Knowledge & Resources
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How To Fix Democracy with Margaret Atwood
Season Three Episode Five "Democracy, citizenship, and dystopian fiction" features Margaret Atwood, an award-winning author, who has written numerous best-sellers including the 1985 novel The Handmaid’s Tale. She and host Andrew Keen discuss Margaret's impressions of citizenship and the importance of fiction writers in a democracy. Dystopias, Atwood says, show us the future if we do not correct the mistakes of the present, and so writers of dystopian fiction aid democracies by showing the consequences of inaction.
How to Fix Democracy Live Session 9 with Ece Temelkuran
How to Fix Democracy hosted a live session with guest Ece Temelkuran on February 24, 2021. Hosted by Andrew Keen, they how to reimagine citizenship in our networked 21st century.
How To Fix Democracy with Tom Malinowski
Season Three Episode Four, "Can America Lead Again?" features Tom Malinowski, a U.S. representative for New Jersey's 7th congressional district and was formerly the Assistant Secretary of State for Democracy, Human Rights, and Labor in the Obama administration. He and host Andrew Keen discuss the stature of American democracy today in light of the Biden administration’s proposed global Summit for Democracy. Representative Malinowski also discusses his personal story of immigration to America and what it means to be an American citizen.
How To Fix Democracy with Bianca Wylie
Season Three Episode Three, "Smart Cities, Smart Citizens?," features Bianca Wylie. She is co-founder of Digital Public, co-founder of Tech Reset Canada, and Senior Fellow at the Centre for International Governance Innovation. In this episode, she discusses with Andrew Keen the architecture and geography of citizenship from our countries and cities to cyberspace. She argues that digital technology has blurred the lines between public and private spheres with adverse effects for citizenship and democracy. The solution lies with the state, Wylie says, which needs to take responsibility for understanding and shaping technology’s impact on society.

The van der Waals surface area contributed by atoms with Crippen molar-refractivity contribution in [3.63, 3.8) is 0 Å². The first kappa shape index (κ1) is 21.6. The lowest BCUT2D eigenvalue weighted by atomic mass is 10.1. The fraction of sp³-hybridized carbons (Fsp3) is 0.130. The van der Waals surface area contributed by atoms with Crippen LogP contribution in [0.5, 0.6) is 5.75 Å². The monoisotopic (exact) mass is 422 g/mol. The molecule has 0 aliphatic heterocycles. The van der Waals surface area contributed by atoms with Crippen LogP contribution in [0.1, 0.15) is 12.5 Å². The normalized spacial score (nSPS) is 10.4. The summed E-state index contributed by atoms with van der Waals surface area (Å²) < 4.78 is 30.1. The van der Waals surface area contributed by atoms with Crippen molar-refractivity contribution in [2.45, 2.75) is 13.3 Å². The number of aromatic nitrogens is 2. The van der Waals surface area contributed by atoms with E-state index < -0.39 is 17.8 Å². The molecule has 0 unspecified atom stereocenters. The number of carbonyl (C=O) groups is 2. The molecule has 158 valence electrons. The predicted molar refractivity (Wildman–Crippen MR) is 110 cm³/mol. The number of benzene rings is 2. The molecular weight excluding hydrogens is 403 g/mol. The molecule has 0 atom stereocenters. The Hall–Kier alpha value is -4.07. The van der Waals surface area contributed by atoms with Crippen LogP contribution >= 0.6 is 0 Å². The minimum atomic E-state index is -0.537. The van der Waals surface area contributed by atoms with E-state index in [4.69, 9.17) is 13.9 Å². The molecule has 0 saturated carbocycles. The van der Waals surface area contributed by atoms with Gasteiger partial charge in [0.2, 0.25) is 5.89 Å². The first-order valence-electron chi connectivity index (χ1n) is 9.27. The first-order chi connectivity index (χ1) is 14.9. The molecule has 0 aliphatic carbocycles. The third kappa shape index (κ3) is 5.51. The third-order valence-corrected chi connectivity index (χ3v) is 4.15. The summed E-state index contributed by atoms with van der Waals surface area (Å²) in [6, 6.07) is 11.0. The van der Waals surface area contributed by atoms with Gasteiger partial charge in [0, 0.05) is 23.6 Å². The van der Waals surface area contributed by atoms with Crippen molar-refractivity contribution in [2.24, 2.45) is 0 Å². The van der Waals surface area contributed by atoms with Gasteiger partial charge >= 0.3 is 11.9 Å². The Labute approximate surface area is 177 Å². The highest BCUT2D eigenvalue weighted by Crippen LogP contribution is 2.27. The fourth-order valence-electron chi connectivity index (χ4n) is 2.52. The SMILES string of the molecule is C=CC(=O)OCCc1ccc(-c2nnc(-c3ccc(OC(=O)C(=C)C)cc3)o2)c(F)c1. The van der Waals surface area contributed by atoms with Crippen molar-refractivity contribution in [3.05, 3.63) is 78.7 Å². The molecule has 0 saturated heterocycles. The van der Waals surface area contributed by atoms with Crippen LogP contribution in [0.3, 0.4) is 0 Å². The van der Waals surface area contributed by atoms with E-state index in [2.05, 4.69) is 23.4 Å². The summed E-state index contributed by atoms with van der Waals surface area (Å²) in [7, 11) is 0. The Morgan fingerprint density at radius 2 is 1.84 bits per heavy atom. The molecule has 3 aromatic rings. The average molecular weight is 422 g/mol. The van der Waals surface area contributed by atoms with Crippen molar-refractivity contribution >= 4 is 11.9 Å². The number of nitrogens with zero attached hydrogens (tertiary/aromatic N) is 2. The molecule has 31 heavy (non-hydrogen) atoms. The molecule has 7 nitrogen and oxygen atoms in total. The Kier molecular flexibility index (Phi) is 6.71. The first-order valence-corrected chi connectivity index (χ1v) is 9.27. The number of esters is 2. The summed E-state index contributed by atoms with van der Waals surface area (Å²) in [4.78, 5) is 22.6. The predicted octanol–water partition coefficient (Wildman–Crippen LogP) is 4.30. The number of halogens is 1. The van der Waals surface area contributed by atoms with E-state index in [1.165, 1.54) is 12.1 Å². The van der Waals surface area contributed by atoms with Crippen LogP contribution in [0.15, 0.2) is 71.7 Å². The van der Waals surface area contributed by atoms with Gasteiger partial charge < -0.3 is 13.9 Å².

How To Fix Democracy with Richard Bellamy
Season Three Episode Two, "Active, equal, and collective," features Richard Bellamy. He is Professor of Political Science at University College London and the author of "Citizenship: A Very Short Introduction". For him, being a citizen today is being an “active and equal participant in sustaining cooperative and collective goods in your community.” However, the current idea of citizenship contains paradoxes, faces challenges, and is in constant flux. Bellamy and host Andrew Keen explore the whole picture of citizenship as it has been and as it is today.
Reshma Persaud: Can the Biden administration alone fix US democracy?
Alfred Landecker Democracy Fellow Reshma Persaud reflects on the January 6, 2021 violence at the US Capitol. She emphasizes the important role of local level actors in protecting democracy.
Erica Dorn: How can we strengthen democratic institutions?
Alfred Landecker Democracy Fellow Erica Dorn reflects on the state of US democracy after the violent storming of the Capitol on January 6, 2021.
Adam Echelman: What do you expect from the Biden administration?
Alfred Landecker Democracy Fellow Adam Echelman shares his view on the global influence of the new US administration.
Humanity in Action Press
Discover some of the publications from our in-house publisher:
On People with Disabilities
What would happen if Hermione Granger was a girl with a disability? Why is disability is rarely discussed in terms of diversity? Who are people with disabilities?
Pre-Genocide - Warnings and Readiness to Protect
An anthology of personal interpretations, by researchers and writers, about alarm bells and the readiness to protect prior to genocides. The essays in this volume focus on the 1930s before the Holocaust in Germany, Poland, Hungary, Italy, the Netherlands and Denmark - as well as the years before the genocides in Armenia, Cambodia, Kurdistan, Rwanda and Bosnia.
Shifting Paradigms: Humanity in Action Senior Fellows on Policy and Pluralism Across Borders
Shifting Paradigms is a volume of diverse articles on cross-border policy and pluralism written by Humanity in Action Senior Fellows.
Two Trees in Jerusalem
Cornelia Schmalz-Jacobsen in her touching account "Two Trees in Jerusalem" tells about the resistance of her parents, Donata and Eberhard Helmrich, against the horrors of National Socialism.
Transatlantic Perspectives on Diplomacy and Diversity
Recognizing the intensification of transnational conflicts that both violently divide and intimately link our global communities, this book is a collection of diverse essays, which tackle international relations and migration.
Reflections on the Holocaust
The first book published by Humanity in Action, Reflections on the Holocaust is a collection of essays from Humanity in Action Fellows, Senior Fellows, Board members and lecturers from 1997 to 2010.